Fishing heats up in Virginia waters

May 12, 1991|By Sue Hayes

Fishing was especially good last week in Virginia.

According to Jack Redinger of Seahawk Sports Center in Pocomoke, "The hot spot for flounder was Wachapreaque. Saturday [May 4] was an especially good day. Every boat we talked with had at least seven or eight flounder. Quite a few had their creel limit of 10. Quinby, Chincoteague and Folly's Creek also saw good flounder catches."

He said that the flounder were taking frozen shiners and live bull minnows.

Sea trout, as well as speckled trout, are also showing up in the bays around Virginia. Fox Island, which is south of Crisfield on the Maryland-Virginia line, was an especially good spot last week. One angler landed more than 50 trout on live peelers and soft crab.

Ocean City's flounder fishing wasn't so good, however. Anglers caught a few good-sized flounder, as well as numerous small "throw-back" flounder -- flounder under the minimum size of 13 inches. Barbara Glinka of Bahia Marina said, "The party boat Tortuga caught 15 flounder last Saturday and eight on Sunday, but only four were legal size. It does not seem like many people are fishing in Ocean City. If more people were fishing, there would probably be more fish weighed in."

Jim Walters of Fenwick Island, Del., had a decent flounder day Monday. He caught two 2-pound flounder on live minnows an hour before high tide in the area of Buoy No. 10 in Ocean City.

Area surf anglers were happy to report catching a few bluefish. From Assateague Island to Cape Henlopen, the news was the same -- one or two blues here, two or three blues there. Most were running in the 1- to 3-pound range. Finger mullet seemed to be the most effective for the blues.

Meanwhile, anglers are preparing for the annual spring run of bluefish. These fish, which can weigh from 3 to 10 pounds, are "lean and mean." They are hungry from the journey northward and will tear into baits and lures aggressively when they are in a feeding frenzy.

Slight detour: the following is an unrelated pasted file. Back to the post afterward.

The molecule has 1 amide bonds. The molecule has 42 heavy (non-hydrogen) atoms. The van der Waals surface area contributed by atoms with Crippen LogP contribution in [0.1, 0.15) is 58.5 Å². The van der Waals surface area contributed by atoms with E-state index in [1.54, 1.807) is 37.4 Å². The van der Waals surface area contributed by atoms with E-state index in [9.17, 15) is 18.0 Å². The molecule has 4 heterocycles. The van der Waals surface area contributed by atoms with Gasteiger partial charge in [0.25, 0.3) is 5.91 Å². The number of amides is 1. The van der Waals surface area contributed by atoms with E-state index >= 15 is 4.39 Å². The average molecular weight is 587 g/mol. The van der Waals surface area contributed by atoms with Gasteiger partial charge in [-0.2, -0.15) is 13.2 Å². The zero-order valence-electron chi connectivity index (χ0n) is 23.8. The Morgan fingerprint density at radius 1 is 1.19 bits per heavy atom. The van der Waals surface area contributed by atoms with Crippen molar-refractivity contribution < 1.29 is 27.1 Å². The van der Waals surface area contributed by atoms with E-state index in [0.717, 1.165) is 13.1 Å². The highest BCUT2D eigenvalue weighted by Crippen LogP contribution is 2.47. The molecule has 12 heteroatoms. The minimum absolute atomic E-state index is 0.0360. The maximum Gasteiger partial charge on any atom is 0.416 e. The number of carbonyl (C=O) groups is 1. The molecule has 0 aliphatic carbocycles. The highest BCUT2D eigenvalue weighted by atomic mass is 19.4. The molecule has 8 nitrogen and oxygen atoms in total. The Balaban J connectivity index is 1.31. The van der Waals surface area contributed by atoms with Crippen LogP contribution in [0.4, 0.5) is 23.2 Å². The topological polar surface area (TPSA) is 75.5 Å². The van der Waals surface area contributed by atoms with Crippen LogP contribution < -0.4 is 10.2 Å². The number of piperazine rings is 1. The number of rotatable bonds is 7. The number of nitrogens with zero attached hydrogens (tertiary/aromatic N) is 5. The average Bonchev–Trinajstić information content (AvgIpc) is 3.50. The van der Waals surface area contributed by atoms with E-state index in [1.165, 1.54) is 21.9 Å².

Besides the surf, expect to see blues at the U.S. 50 bridge, the Oceanic Pier, the Ocean Pier, the Cape Henlopen Pier, the inlets and any bay close to the mouth of the inlets. Blues will take bucktails, spoons, plugs, squid or mullet baits.

Offshore bluefishing is definitely on the upswing with large blues -- those weighing more than 10 pounds -- being caught.

The best place was off Ocean City in the area just east of the Jackspot. Blake McGrath was chumming and caught more than 20 fish.

The charter boat Mo Jo out of the Ocean City Fishing Center boasted catching 23 big blues last Sunday. The charter boat Wet Whiskers with Capt. Billy Lutch ventured out Monday and landed 32 blues.

Scott Baltz of Old Inlet Bait and Tackle in Indian River said there is phenomenal tautog fishing in the area. "Anglers at Indian River Inlet are catching lots of fish. My mother and I fished one day and caught 20, and released all but eight. The tautog are spawning and it is obvious when you catch a female laden with roe. An 8-pound fish can have 2 pounds of roe in her belly. We release these and encourage other anglers to do likewise.

"The tautog bite best on live sand fleas fished on either slacking tide," he said. "Some anglers use green crab, speckled crab or sectioned hard crabs for bait also. The party boats offshore are catching huge tautog up to 11 1/4 pounds."

Besides the tautog, party boats are doing very well on sea bass. Capt. John Bunting of the Miss Ocean City reports catching sea bass up to 4 pounds over the weekend. He said that the offshore wrecks are still producing more than the inshore wrecks. He also ``TC picked up a few pollock and some tautog up to 6 pounds. The larger tautog are being taken offshore at Indian River and Lewes, Del.

The party boat Captain Bunting in Ocean City had an excellent catch last Sunday. Besides reeling in sea bass, the boat caught several pollock up to 15 pounds.

Gene Racz, owner of R and R Fishing Center in Rehoboth, Del., is excited about the flounder fishing in Delaware Bay. "The flounder started hitting May 6. These fish are large, in the 2- to 4-pound range, and are hitting live minnows and squid."

The first sea trout in the ocean area was reported last week. It weighed 2 pounds and was caught in the Indian River Inlet. The inlet is also seeing a few stripers.

In Delaware, anglers can keep one striper per person as long as it is 28 inches long. It is illegal to transport the fish over a state line. In other words, if you catch it in Delaware, you have to eat it in Delaware.

The Maryland striper season will be open May 11-27. Anglers will be allowed one fish per person per season. The fish must be taken on artificial lures, not bait, and must be at least 36 inches long. To keep a striper in Maryland, anglers must obtain a tag from the Department of Natural Resources (201 Baptist St., Salisbury) or from one of the designated "checking stations." They're on the Shore at Dick's Sport Center in Salisbury, Dave's Sport Center in Quantico and Sea Hawk Sport Center in Pocomoke. There is no fee for the tag.

When releasing undersized stripers, anglers should try not to disturb the scales and natural slime that protect the fish and place the fish back into the water, rather than tossing it. After all, the fish we release today may be "tomorrow's catch."

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